recurrently (adverb), more recurrently, most recurrently
Relating to an event or situation taking place again: The cattle recurrently trampled through Mr. Weaver's garden because he didn't have a fence to block them.
recursion (ri KUHR zhuhn) (s) (noun), recursions (pl)
1. The return of something over and over again: According to Laura's doctor, she had recursions of coughing which he diagnosed was caused by smoking too much.
2. In computer programming, a process of defining a program, a function, a routine, or a procedure in terms of itself: Manfred used a function of recursion from within the same operation to compute a given series of whole numbers.
3. Etymology: from late Latin recursion; literally, "a running back"; from Latin recurs-, the past participle stem of recurrere, "to run back, to run again".
recursion formula, recursion relation (s) (noun); recursion formulas, recursion relations (pl)
A procedure for determining the next term of a sequence from one or more of the preceding terms: Oliver was trying to compute a group of quantities based on the recursion formula from a set of other groups that existed before.
recursive (adjective), more recursive, most recursive
1. A reference to something that repeats itself, either indefinitely or until a specific point is reached: The recursive "peeping" from Jane's microwave, indicating that the time was up, didn't stop until she opened the door.
2. Pertaining to or using a rule or procedure that can be applied repeatedly: The recursive research and simplifications of definitions and the creations of applicable sentences that extend one's understanding of word entries has been continually frustrating because there is such a lack of available resources in printed and internet lexicons!
3. Capable of being used again, or of being returned to after an interruption: Modern technology has been providing so many recursive devices that one could create a very long list of them and still not include all of the marvelous instruments that are available for people to utilize!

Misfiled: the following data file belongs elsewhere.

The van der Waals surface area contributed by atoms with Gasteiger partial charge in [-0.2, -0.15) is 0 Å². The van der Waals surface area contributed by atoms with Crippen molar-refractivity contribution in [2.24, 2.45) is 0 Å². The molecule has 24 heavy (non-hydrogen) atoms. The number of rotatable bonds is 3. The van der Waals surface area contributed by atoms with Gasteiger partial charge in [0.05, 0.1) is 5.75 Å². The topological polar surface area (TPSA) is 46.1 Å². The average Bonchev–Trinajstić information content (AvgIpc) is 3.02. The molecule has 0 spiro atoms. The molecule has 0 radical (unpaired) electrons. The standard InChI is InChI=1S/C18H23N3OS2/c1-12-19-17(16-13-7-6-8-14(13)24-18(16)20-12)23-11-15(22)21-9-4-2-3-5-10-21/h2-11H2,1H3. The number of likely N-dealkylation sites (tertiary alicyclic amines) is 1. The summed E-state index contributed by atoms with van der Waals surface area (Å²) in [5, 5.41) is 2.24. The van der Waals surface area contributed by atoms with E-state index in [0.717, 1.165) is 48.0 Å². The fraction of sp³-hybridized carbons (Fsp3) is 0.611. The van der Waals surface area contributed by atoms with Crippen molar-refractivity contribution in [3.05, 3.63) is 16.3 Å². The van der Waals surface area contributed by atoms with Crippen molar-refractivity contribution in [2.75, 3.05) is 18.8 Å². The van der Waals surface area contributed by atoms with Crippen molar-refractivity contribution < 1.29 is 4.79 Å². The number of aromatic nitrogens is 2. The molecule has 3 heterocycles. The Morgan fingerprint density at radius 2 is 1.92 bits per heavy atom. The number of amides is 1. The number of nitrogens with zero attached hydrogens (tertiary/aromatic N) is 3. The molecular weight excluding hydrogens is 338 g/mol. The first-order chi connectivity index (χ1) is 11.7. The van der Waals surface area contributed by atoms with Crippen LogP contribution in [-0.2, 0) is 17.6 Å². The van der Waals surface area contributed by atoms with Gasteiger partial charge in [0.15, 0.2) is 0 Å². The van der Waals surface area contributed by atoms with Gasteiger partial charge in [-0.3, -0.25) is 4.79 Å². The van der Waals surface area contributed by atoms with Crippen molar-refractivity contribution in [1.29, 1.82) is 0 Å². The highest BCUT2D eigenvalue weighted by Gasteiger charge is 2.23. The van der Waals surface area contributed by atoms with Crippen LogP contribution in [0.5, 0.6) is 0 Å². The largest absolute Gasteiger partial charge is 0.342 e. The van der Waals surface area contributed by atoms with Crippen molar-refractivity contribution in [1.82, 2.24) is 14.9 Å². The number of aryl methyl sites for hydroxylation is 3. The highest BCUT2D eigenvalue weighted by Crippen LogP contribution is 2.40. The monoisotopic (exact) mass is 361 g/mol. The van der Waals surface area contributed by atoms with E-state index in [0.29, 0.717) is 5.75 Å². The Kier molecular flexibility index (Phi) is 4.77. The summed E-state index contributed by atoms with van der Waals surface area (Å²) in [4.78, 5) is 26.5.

recursive algorithms (pl) (noun) (no singular)
In computer programming, the program instruction set that contains a repetition of steps in a process as a direct consequence of the actions that precede each one: As a programmer for computers, Eric uses recursive algorithms in the development of data processes that achieve a desired objective or result.
retrocursive (adjective), more retrocursive, most retrocursive
Characterized by running, or stepping, backward: Bryan's cousin had a strange mental condition in that he was always making more retrocursive movements than the normal forward walking or running actions.
succor (s) (noun), succors (pl)
The assistance or relief that is given to someone during a period of need, distress, or difficulty: In the parable of the Good Samaritan, the victim of a robbery is given succor by a stranger.

The Golden Rule in the Bible says, "Do unto others as you would have them do unto you." This is a command of succor based on Jesus' words in the Sermon on the Mount.

Additional translations of succor are: "Whatever you wish that people would do for you, do the same for them."

Two additional sources of succors are in the following biblical books:

  • Matthew 7:12, "So whatever you wish that men should do to you, do so to them."
  • Luke 6:31, "And as you wish that men would do to you, do so to them."
Help or relief that is offered to others.
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Help or assistance that is provided for another person.